3.2.3 Secondary Data

Secondary data refers to data that already exists. Secondary data is usually obtained more quickly and at a lower cost that primary data however secondary data may not always be useable and up to date. Secondary data was collected from articles from textbooks, journals, magazines, FC website and FC company reports on its marketing strategy, its current market share, mission and major competitors.

3.2.4 Ethnography

The researcher used the method of ethnography, a form of research evolved from anthropology methodology which is the study of people, particularly their customs and societies. Werner and Schoepfle (1987:42) states that “ethnography is any full or partial description of a group.” The researchers engaged in field work to study a group of people and events in their natural setting.

3.2.5 Triangulation

Triangulation was also adopted in this research paper. According to Saunders (2007) “Triangulation is the application and combination of several research methodologies in the study of the same phenomenon that would lead to greater validity and reliability. By combining multiple observers, theories, methods, and empirical materials, sociologists can hope to overcome the weakness or intrinsic biases and the problems that come from single method, single-observer, and single-theory studies”.

3.3.0 Research Methods

The researchers received formal authorisation from FC’s management to collect data and conduct extensive interviews, questionnaires and observations during the week of April 4th to 8th, 2011.

The researcher utilized three data collection methods of interviews, questionnaires and observations. These methods gave quantitative and qualitative data.

Quantitative data is used to describe information that can be counted or expressed numerically. Some findings of this research gave quantitative data and were represented through graphs, pie charts and tables for easy identification of trends and patterns of preference.

Saunders et al. (2009) states that “qualitative data refers to all non-numeric data or data that have not been quantified and can be a product of all research strategies.’’ Since this research is interested in the meaning of human behaviour in specific customer satisfaction, qualitative data will be of paramount importance. This data allows the richness of the detail of phenomena to be captured. Table 3.0 highlights the distinctions between quantitative and qualitative data.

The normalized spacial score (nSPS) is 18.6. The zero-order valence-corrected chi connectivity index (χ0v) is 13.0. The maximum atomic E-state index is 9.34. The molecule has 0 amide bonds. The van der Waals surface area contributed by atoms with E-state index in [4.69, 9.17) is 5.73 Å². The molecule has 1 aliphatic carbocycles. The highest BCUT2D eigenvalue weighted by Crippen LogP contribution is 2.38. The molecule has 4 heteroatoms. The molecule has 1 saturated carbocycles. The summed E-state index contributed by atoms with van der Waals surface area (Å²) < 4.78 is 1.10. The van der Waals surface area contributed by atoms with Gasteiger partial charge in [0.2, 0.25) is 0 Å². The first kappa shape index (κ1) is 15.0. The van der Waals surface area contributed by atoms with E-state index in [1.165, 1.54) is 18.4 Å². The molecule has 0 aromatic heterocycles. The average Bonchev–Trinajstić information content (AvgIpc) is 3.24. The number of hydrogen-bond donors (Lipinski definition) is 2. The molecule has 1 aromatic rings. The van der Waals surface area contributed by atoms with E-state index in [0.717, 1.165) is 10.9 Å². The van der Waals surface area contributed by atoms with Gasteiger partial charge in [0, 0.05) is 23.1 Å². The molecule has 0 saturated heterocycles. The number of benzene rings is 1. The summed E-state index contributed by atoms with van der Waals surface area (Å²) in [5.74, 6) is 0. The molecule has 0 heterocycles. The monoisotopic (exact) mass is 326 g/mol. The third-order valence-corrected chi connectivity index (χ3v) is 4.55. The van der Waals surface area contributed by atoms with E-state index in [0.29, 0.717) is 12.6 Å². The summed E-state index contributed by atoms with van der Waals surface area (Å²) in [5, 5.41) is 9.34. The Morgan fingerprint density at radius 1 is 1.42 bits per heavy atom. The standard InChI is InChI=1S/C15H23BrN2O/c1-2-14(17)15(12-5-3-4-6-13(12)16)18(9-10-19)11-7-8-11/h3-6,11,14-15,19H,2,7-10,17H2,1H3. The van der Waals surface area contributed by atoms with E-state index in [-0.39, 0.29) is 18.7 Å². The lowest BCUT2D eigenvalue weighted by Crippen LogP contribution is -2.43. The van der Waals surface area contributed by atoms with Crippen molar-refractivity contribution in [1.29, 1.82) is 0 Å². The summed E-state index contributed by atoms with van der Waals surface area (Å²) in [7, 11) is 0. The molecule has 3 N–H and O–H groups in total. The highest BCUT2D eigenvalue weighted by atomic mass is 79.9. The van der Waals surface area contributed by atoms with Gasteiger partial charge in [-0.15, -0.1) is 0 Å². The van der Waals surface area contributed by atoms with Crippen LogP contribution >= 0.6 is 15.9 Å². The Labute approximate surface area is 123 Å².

Table 3.0 Distinctions between quantitative and qualitative data

Quantitative

Qualitative

Based on meanings derived from numbers

Based on meanings expressed through words

Collection results in numerical and standardised data

Collection results in non-standardised data requiring classification into categories.

Analysis conducted through the use of diagrams and statistics

Analysis conducted through the use of conceptualisation

Source: Saunders et al (2009)

3.3.1 Questionnaires

According to Saunders (2003:315) “Questionnaires facilitate the collection of data by asking all, or a sample of people to answer the same questions.” A total of one hundred (100) questionnaires were administered to the sample size using closed ended questions. They were structured as dichotomous questions in a multiple category to ensure that the responses were quick and easy to answer. The aim of using the questionnaire was to select data from a wide cross section or respondents, which would have been used in conjunction with other primary and secondary data to address the research objectives. A key advantage of using questionnaires in this research is that it was a cost effective and quick way of collecting primary data from a large numbers of customers, given the limited time available for the study. All the respondents were also presented with the questions in the same manner therefore this ensured objectivity since there was no opportunity for the researchers to manipulate any of the respondents to answer the questions at their convenience. This was especially important since, amid the demands of their activities, respondents needed to be focused on their opinions, beliefs and attitudes towards the manner in which customer satisfaction is delivered at FC. The use of closed questioned questionnaires has it downfalls which include limitations on responses, the missed opportunity to qualify responses which can be used in a face to face and misinterpretation of any comments added to the free text section.

Sample Size -The actual sample size for this objective was calculated using the following formula:

na = n x 100

r%

(na - actual sample size, n - minimum sample size, r% - estimated response rate as a percent)